In addition, industry may gain insights into additional and unanticipated applications of their technology. “LITT is also a neutral and friendly testing forum for scientists to test a product prior to placing an order,” states Luke Chen, vp of sales and marketing for Phalanx Biotech. “For academic researchers, it facilitates the understanding of advantages and disadvantages of particular technologies, and turns a one-size-fits-all solution into a rational weighing of pros and cons of different technologies,” notes Lucila Ohno-Machado, director of the Decision Systems Group at Brigham and Women’s Hospital, and also director of the biomedical informatics training program at Harvard-MIT.
“In addition to being a one-stop technology store that interfaces industry with technologies within the Harvard community, it will also engage in specific projects that adapt/modify new assays/technologies so that they become core technologies—user friendly, cheap, clinically robust technologies, that can be offered as services to the translational community,” states Vikas Sukhatme, director of the novel clinical and translational methodologies program of the Harvard Catalyst and chief academic officer of Beth Israel Deaconess Medical Center.
Testing new instruments in a competitive scientific environment with feedback regarding reliability, user friendliness, compatibility with a given laboratory workflow, and input about other competitive technologies gives commercially orientated companies the necessary feedback to allocate their resources wisely and to adjust their course early enough toward market realities.
“In addition, LITT actively attempts to link different technologies from more than one company to find a solution for the researcher. This is beneficial for all parties and is quite unique,” notes Gajus Worthington, president and CEO of Fluidigm.
Arhat Abzhanov, assistant professor at the BioLabs at Harvard University concurs. “LITT has provided my lab with resources to obtain the crucial preliminary data for our grants, test a new idea quickly, or solve a biological problem that is not approachable using conventional technologies.”
According to Drew Senyei, managing director of Enterprise Partners Venture Capital, “LITT has hit an important concept that would be valuable in accelerating the commercialization of disruptive technologies vitally needed in translational research.” The success of LITT will be in demonstrating the organizational capability of bringing together historically disparate constituencies and proving that the combination results in valuable medical breakthroughs not possible by individual researchers.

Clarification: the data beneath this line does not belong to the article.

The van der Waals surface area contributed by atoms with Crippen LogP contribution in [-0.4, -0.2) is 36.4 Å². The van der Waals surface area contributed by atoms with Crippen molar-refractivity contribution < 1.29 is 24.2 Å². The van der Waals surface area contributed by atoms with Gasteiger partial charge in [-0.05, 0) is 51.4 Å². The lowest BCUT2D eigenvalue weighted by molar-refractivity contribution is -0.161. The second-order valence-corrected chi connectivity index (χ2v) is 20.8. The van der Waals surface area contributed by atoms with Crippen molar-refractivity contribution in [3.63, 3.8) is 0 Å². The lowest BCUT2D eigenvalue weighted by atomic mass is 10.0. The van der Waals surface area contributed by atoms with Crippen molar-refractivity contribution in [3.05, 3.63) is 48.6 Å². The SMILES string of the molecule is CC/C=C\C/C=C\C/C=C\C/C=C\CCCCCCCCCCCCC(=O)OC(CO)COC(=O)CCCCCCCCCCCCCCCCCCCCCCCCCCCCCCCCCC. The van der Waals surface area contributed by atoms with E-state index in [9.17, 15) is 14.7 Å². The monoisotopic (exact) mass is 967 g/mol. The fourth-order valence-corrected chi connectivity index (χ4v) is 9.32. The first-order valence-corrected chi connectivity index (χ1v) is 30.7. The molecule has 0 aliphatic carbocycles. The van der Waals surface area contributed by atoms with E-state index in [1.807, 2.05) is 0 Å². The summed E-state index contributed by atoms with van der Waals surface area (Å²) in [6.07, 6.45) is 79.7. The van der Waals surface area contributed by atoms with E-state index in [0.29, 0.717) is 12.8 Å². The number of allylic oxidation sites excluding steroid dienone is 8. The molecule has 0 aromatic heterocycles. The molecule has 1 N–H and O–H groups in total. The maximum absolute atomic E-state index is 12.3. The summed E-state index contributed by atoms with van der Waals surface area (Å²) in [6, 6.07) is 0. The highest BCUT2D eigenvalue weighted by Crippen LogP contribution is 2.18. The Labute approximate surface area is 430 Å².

Pasi Jänne, M.D. Ph.D., assistant professor of medicine HMS in the Lowe Center for Thoracic Oncology and director of the Translational Research Laboratory at Dana-Farber Cancer Institute, sees working with LITT as the ideal opportunity to bring together clinical investigators, applied and basic research scientists, and industry scientists around new enabling technologies to solve pressing problems of conducting research in cancer patients and ultimately to improve our methods of treating the disease. The goal of clinical translational research is to move information from bench to bedside and vice versa, and to ultimately improve the quality of patient care.
For this endeavor to be successful, the information must be of a quality that can be understood and utilized by all the participants, that is, the basic scientists, clinical investigators and ultimately the medical practitioners who care for patients every day.
The greater Boston area is famous for its ability to attract world-class scientists and high-tech companies. Having a central early-access technology playground for creative scientists using new technologies will lead to a self-evolving system of innovation and commercial success and further increase in the speed of technology advancement in Massachusetts.